The gist of this article is that oncologists are being encouraged to have conversations with patients about their treatments options, including the foregoing of aggressive treatments and just the provision of comfort, palliative measures. A few quotes:
Patients don’t want to hear that they’re dying and doctors don’t want to tell them. But new guidance for the nation’s cancer specialists says they should be upfront and do it far sooner.
“This is a clarion call for oncologists . to take the lead in curtailing the use of ineffective therapy and ensuring a focus on palliative care and relief of symptoms throughout the course of illness,” the guidance stresses.
But it’s part of a slowly growing movement to deal with a subject so taboo that Congress’ attempt to give such planning a nudge in 2009 degenerated into charges of “death panels.”…
“There is going to be, over the next few years, a groundswell of people telling physicians, ‘I don’t want to go out in excruciating pain, short of breath, alone, surrounded by lights and sirens and people pounding on my chest,'” predicts Dr. Jonathan Weinkle, a primary care physician who advises the program.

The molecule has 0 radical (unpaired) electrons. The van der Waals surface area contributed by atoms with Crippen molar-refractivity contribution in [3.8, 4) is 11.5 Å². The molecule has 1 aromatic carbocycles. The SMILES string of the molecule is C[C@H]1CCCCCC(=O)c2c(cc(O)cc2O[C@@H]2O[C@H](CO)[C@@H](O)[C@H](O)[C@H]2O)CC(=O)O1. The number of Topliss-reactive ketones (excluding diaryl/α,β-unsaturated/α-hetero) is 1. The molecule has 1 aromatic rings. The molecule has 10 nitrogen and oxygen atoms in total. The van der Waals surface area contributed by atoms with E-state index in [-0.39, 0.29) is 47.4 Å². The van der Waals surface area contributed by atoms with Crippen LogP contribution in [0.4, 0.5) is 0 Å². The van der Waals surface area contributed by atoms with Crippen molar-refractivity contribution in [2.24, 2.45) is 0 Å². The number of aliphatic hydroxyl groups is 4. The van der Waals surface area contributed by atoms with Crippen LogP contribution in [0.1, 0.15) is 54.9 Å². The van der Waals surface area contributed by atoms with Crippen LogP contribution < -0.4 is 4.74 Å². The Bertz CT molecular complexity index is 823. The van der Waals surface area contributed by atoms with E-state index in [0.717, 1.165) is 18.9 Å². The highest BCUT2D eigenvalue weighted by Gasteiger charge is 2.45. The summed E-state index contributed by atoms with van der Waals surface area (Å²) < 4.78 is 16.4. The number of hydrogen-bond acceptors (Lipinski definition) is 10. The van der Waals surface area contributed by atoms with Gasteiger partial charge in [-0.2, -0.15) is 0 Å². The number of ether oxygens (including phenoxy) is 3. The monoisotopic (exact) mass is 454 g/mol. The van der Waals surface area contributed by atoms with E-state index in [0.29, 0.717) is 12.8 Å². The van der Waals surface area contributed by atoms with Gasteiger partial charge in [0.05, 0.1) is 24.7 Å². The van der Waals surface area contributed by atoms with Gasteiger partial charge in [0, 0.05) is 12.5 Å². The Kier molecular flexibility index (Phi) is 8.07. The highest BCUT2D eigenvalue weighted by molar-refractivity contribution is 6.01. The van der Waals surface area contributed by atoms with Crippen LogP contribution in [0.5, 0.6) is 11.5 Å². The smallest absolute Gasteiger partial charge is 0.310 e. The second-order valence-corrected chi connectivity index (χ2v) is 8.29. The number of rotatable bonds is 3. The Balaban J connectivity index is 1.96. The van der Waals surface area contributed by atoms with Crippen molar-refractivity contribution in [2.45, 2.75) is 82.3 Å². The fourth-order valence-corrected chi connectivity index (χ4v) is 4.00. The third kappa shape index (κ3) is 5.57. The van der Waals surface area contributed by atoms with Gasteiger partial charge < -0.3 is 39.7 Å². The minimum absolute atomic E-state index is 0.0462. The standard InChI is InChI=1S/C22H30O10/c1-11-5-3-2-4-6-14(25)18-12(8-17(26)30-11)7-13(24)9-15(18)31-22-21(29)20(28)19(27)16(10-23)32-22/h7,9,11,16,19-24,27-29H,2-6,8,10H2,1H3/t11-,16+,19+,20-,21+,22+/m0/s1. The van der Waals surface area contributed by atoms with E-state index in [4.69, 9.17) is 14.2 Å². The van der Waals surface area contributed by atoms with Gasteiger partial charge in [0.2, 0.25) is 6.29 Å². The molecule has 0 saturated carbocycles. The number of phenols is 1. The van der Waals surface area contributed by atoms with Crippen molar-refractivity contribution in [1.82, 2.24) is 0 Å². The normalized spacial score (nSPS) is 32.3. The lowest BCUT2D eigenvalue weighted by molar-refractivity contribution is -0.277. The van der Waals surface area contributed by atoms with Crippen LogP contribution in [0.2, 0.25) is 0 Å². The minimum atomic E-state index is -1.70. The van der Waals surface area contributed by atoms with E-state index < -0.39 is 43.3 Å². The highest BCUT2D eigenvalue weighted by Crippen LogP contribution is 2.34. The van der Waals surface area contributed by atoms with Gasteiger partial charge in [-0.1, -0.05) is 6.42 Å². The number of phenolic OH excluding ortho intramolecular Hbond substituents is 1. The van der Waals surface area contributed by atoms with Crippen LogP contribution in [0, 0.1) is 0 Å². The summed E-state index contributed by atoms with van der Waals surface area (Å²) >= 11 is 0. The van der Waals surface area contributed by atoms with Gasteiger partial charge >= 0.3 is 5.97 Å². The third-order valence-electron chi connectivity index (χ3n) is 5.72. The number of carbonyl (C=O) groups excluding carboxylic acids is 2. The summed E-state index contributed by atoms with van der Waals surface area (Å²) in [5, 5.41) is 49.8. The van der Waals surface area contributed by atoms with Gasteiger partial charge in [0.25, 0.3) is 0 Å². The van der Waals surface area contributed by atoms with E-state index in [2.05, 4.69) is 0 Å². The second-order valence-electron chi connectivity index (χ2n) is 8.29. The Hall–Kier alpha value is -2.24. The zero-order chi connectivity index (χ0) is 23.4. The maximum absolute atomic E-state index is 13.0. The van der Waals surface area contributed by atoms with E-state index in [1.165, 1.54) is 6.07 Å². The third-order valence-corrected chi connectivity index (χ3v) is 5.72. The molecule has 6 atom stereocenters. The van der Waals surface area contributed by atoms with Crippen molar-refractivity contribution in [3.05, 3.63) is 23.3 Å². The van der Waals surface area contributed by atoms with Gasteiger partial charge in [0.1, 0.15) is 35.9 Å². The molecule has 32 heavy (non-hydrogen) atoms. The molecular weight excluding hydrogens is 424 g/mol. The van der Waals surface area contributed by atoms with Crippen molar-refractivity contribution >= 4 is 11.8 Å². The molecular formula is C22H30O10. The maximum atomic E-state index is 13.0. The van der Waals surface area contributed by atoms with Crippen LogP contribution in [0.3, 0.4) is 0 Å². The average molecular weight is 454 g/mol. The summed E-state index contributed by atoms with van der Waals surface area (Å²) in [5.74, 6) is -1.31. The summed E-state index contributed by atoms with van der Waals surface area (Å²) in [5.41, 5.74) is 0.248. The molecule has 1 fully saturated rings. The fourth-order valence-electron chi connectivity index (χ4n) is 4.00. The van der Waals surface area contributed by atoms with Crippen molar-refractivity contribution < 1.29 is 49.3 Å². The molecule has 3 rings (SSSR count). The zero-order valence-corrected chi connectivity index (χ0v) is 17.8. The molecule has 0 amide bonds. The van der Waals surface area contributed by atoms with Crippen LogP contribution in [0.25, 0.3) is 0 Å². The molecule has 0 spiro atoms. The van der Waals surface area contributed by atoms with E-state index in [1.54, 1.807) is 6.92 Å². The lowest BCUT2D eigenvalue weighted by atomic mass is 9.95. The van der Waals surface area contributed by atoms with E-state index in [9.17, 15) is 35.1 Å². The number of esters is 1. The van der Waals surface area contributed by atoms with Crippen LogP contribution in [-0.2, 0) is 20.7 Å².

“Everybody wants a good death but not a moment too soon, but they don’t have the language to ask for it…”
There is a general fear of planning for our end-of-life needs. We often struggle with the recognition of the existence of death, and even for those who have accepted that death is inevitable, when facing one’s mortality, there is often an increased desire to avoid the topic. People believe that if talking about death is avoided, then death won’t happen.
As a Hospice chaplain, I often meet people who, even once they have decided on palliative Hospice care, still will not discuss their wishes out fear of depressing themselves or their loved ones. While this is to be respected, I get the sense that a frank conversation would be of emotional benefit, and that the long term benefit would outweigh the short term verbalization of the person accepting his/her mortality. Additionally, by the conversation being held with one’s physician, it could create a different dynamic that would be beneficial for the dying person. Studies have suggested that people still have greater trust in their physicians, more so than for friends and family who offer advice.